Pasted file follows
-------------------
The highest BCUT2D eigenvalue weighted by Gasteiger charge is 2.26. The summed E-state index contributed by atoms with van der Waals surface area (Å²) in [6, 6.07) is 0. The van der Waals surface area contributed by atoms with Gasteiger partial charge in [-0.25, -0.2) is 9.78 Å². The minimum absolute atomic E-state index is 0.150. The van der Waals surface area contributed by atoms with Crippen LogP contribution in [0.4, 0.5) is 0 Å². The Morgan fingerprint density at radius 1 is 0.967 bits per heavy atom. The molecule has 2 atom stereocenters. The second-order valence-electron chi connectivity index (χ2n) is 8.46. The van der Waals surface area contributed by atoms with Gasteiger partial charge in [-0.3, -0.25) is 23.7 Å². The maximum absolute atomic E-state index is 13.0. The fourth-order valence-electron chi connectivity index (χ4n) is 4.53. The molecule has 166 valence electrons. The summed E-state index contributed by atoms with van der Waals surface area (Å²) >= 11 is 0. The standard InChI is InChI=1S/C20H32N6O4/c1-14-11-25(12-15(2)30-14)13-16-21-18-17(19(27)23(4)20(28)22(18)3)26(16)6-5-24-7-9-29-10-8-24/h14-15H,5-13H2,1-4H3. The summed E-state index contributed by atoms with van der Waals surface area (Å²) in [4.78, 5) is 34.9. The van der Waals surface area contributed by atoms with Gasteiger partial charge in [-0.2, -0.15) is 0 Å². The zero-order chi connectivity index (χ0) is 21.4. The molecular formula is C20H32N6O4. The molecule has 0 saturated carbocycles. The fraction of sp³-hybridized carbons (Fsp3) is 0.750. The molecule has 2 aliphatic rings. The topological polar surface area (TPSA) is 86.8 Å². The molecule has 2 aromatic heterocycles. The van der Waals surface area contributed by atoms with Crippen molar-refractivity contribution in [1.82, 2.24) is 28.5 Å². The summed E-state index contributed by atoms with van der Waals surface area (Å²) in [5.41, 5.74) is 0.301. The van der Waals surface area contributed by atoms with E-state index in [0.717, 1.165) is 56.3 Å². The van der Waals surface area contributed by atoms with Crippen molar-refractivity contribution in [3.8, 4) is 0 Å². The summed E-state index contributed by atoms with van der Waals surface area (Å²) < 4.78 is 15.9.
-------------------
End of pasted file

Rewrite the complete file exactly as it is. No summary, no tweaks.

The highest BCUT2D eigenvalue weighted by Gasteiger charge is 2.26. The summed E-state index contributed by atoms with van der Waals surface area (Å²) in [6, 6.07) is 0. The van der Waals surface area contributed by atoms with Gasteiger partial charge in [-0.25, -0.2) is 9.78 Å². The minimum absolute atomic E-state index is 0.150. The van der Waals surface area contributed by atoms with Crippen LogP contribution in [0.4, 0.5) is 0 Å². The Morgan fingerprint density at radius 1 is 0.967 bits per heavy atom. The molecule has 2 atom stereocenters. The second-order valence-electron chi connectivity index (χ2n) is 8.46. The van der Waals surface area contributed by atoms with Gasteiger partial charge in [-0.3, -0.25) is 23.7 Å². The maximum absolute atomic E-state index is 13.0. The fourth-order valence-electron chi connectivity index (χ4n) is 4.53. The molecule has 166 valence electrons. The summed E-state index contributed by atoms with van der Waals surface area (Å²) >= 11 is 0. The standard InChI is InChI=1S/C20H32N6O4/c1-14-11-25(12-15(2)30-14)13-16-21-18-17(19(27)23(4)20(28)22(18)3)26(16)6-5-24-7-9-29-10-8-24/h14-15H,5-13H2,1-4H3. The summed E-state index contributed by atoms with van der Waals surface area (Å²) in [4.78, 5) is 34.9. The van der Waals surface area contributed by atoms with Gasteiger partial charge in [-0.2, -0.15) is 0 Å². The zero-order chi connectivity index (χ0) is 21.4. The molecular formula is C20H32N6O4. The molecule has 0 saturated carbocycles. The fraction of sp³-hybridized carbons (Fsp3) is 0.750. The molecule has 2 aliphatic rings. The topological polar surface area (TPSA) is 86.8 Å². The molecule has 2 aromatic heterocycles. The van der Waals surface area contributed by atoms with Crippen molar-refractivity contribution in [1.82, 2.24) is 28.5 Å². The summed E-state index contributed by atoms with van der Waals surface area (Å²) in [5.41, 5.74) is 0.301. The van der Waals surface area contributed by atoms with E-state index in [0.717, 1.165) is 56.3 Å². The van der Waals surface area contributed by atoms with Crippen molar-refractivity contribution in [3.8, 4) is 0 Å². The summed E-state index contributed by atoms with van der Waals surface area (Å²) < 4.78 is 15.9.